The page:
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It's Breeding Time for the Threatened Snowy Plovers at UCSB's Coal Oil Point Reserve

Wednesday, April 23, 2003 - 17:00
Santa Barbara, CA

Once again it is breeding time for the snowy plovers at UC Santa Barbara's Coal Oil Point Reserve. The director of the reserve, Cristina Sandoval, has issued the advisory below. Reporters interested in pursuing stories about the plovers and the reserve can contact her at (805) 893-5092, or via e-mail at Sandoval@lifesci.ucsb.edu

From Cristina Sandoval, Director, Coal Oil Point Reserve:

About 1500 threatened snowy plovers breed on the West Coast of the United States. Locally, up to 200 snowy plovers winter on Sands Beach at Coal Oil Point.

In the past, these birds would leave Coal Oil Point to breed elsewhere, such as the Guadalupe Nipomo dunes.

Now, however, the Spring counts of snowy plovers at Sands Beach are the highest on record, and this month, several pairs began nesting.

This is the second year of breeding at Coal Oil Point Reserve following efforts by the University and the Audubon Society to protect the birds from disturbance.

Snowy plovers are tennis-ball sized birds that are very camouflaged on the beach.

These birds use the dry sandy areas to rest and nest, but will also come down toward the ocean to feed at low tide.

People also like these dry sand areas and, in places where people and plovers overlap, the plovers have often lost.

Most of the breeding areas on the West Coast have been abandoned as human populations have increased.

Plovers are most sensitive to people and pets during the mid-March to mid-September breeding season when they incubate eggs on the sand for one month and care for flightless chicks for an additional month.

Although the Endangered Species Act (a federal law) protects snowy plovers from harassment by people and pets, the birds are difficult to notice and are disturbed by innocent activities.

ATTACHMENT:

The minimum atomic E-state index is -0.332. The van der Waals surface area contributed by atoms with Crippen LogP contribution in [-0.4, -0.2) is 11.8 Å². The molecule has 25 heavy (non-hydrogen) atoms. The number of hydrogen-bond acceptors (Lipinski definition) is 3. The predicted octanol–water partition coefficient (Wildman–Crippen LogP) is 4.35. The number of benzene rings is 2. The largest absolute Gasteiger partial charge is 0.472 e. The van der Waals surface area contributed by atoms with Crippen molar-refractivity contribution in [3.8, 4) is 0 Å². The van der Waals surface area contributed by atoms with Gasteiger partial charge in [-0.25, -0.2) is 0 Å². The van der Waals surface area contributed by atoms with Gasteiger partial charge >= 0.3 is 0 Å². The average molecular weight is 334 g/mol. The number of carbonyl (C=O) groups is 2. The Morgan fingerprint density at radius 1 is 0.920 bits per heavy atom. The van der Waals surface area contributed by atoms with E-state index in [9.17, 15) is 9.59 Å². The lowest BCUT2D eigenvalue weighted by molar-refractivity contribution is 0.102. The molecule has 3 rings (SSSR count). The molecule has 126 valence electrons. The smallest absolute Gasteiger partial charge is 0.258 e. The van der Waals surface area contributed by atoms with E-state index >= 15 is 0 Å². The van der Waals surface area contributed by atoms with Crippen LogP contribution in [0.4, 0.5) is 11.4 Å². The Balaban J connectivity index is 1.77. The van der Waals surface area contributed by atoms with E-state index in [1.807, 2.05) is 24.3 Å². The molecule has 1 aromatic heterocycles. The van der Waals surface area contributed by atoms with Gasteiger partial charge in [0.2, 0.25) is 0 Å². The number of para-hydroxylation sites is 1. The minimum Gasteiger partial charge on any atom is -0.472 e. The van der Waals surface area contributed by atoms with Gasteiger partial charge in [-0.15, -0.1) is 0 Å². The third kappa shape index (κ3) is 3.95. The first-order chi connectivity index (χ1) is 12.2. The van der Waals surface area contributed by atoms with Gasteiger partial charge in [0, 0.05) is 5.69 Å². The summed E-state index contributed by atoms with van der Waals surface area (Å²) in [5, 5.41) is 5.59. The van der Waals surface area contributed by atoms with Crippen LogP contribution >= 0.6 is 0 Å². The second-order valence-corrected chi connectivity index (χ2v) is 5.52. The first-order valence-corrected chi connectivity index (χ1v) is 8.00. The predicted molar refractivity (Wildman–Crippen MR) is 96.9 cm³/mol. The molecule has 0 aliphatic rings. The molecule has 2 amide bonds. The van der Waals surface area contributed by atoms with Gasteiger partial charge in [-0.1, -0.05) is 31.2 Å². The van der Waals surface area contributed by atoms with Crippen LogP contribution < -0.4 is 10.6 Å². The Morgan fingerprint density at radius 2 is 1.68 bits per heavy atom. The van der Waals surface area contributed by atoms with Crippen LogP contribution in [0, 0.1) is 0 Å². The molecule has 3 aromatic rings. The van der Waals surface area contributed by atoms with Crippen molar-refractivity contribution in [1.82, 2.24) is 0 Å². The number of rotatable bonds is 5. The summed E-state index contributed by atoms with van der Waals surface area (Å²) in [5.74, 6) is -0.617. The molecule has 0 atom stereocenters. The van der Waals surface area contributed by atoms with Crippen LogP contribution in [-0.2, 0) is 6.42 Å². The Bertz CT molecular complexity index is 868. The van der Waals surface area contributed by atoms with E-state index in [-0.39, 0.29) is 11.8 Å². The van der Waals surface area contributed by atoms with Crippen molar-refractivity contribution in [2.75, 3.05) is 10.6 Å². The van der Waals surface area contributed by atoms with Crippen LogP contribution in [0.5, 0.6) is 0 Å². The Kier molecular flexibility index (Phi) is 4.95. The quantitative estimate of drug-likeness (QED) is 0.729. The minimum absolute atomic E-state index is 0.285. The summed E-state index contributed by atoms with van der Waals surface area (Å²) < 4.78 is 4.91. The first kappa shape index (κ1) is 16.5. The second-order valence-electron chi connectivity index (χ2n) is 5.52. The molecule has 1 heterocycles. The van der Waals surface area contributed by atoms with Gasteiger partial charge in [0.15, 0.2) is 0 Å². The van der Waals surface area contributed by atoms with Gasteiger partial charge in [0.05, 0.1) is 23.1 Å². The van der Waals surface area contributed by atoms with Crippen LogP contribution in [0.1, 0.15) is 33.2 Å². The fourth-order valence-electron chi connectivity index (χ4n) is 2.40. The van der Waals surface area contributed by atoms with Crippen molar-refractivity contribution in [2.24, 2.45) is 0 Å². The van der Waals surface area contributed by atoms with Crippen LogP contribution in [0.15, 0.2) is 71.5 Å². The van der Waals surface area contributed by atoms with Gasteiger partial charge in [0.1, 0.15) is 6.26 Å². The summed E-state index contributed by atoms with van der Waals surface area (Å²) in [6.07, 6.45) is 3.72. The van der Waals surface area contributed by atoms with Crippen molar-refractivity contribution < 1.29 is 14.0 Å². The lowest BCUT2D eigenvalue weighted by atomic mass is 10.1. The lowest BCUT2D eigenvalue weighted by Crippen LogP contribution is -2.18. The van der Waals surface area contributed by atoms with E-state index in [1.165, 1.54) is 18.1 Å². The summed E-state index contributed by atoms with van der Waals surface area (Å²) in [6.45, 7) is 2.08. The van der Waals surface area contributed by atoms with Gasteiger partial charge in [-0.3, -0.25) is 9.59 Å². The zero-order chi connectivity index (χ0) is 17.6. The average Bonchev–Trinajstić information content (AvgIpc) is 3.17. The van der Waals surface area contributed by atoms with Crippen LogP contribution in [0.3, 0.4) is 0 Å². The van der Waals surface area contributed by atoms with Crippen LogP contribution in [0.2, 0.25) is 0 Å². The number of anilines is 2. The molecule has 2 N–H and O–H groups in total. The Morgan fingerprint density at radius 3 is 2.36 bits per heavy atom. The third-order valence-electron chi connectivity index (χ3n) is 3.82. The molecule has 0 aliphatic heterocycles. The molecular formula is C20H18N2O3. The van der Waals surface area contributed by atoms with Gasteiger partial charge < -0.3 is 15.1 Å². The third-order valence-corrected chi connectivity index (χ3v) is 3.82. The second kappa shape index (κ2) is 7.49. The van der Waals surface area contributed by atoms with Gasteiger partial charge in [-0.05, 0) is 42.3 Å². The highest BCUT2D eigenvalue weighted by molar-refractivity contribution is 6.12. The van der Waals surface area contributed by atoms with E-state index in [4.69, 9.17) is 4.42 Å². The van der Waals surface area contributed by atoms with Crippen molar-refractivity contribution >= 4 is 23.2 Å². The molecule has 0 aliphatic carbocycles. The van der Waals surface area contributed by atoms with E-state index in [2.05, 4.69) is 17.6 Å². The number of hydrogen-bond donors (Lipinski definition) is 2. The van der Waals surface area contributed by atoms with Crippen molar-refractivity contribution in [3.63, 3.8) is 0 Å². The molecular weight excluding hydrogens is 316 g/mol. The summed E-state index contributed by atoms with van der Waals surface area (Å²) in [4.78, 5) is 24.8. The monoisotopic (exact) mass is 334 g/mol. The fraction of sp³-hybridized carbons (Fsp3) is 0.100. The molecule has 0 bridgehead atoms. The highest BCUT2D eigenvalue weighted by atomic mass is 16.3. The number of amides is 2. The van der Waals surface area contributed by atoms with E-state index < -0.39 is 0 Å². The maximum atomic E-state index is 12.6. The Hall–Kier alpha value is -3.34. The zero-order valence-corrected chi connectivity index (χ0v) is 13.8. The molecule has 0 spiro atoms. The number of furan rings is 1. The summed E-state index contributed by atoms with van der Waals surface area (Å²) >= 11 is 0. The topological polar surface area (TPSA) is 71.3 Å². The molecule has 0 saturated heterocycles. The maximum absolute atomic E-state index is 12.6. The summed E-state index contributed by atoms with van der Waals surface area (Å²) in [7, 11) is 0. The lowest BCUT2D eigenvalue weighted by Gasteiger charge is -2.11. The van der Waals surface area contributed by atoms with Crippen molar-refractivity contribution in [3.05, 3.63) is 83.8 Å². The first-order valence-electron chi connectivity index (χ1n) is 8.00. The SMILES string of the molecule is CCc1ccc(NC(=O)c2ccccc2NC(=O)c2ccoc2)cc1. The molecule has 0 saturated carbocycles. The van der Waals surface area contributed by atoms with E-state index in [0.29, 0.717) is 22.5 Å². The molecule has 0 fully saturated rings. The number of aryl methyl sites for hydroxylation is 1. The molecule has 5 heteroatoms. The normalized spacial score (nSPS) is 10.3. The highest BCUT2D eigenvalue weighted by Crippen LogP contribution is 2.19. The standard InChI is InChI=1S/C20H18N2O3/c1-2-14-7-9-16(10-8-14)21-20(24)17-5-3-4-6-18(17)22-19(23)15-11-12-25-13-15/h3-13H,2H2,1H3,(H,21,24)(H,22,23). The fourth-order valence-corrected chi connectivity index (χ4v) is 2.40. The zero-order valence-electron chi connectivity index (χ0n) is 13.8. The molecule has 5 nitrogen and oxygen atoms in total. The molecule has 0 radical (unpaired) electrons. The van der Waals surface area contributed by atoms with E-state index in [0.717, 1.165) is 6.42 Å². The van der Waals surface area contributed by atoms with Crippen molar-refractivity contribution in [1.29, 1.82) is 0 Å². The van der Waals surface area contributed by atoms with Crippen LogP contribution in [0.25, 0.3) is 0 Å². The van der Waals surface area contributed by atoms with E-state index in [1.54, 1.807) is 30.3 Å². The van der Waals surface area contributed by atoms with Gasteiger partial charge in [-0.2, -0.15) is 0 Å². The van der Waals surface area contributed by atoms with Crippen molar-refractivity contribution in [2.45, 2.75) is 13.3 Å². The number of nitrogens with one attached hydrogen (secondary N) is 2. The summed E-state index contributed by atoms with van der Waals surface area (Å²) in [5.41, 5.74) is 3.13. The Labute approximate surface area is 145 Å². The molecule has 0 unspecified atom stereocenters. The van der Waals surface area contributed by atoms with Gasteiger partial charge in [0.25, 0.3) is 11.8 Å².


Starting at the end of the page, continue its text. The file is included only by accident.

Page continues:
At Sands Beach, areas of the upper beach where plovers concentrate are now indicated by rope boundaries and signs to help people avoid accidentally disturbing plovers or trampling their nests.

Volunteer docents are also present to provide information about the birds and encourage people to leash their dogs (to which plovers are particularly sensitive). Local beach users have been extremely cooperative and deserve enormous credit for helping this species make a recovery at Sands Beach.

Visitors can expect the rope boundaries to change from time to time.

The 400-meter area around the slough mouth is protected year round but during the winter, the rope boundaries are sometimes moved in response to storms that have eroded the beach, opened the slough and pushed plovers toward the entrance of Sands Beach.

With the beach now broader and the birds breeding, the boundaries are being moved back to the configuration that was in place last summer.

The University's plover management plan, built on two years of research, has been hailed by the California Coastal Commission as a model for how to protect snowy plovers and provide appropriate levels of public beach access.

Thus far, the program has been supported by UCSB, the Santa Barbara Audubon Society, and private donations.

The success of the plover management plan is an example of UCSB's leadership in environmental issues.

Students constitute 73% of the users of Sands Beach and they can help maintain the balance between preservation and beach access.

Visitors should walk along the ocean's edge to avoid disturbing birds.

Leashing pets and keeping the beach fire-free and litter-free will also greatly help protect the plovers.

Playing ball games and Frisbee on the Devereux side of the point prevents balls flying inadvertently into the fenced areas and smashing plover eggs.

For those who enjoy wildlife, Sands Beach is one of the best areas for observing Snowy Plovers and other birds.

Docents are able to point out the difficult to see birds to interested beach users.

Volunteers interested in joining the Coal Oil Point Snowy Plover Docent Program should call Jennifer Stroh at 880-1195.

After reading this article I feel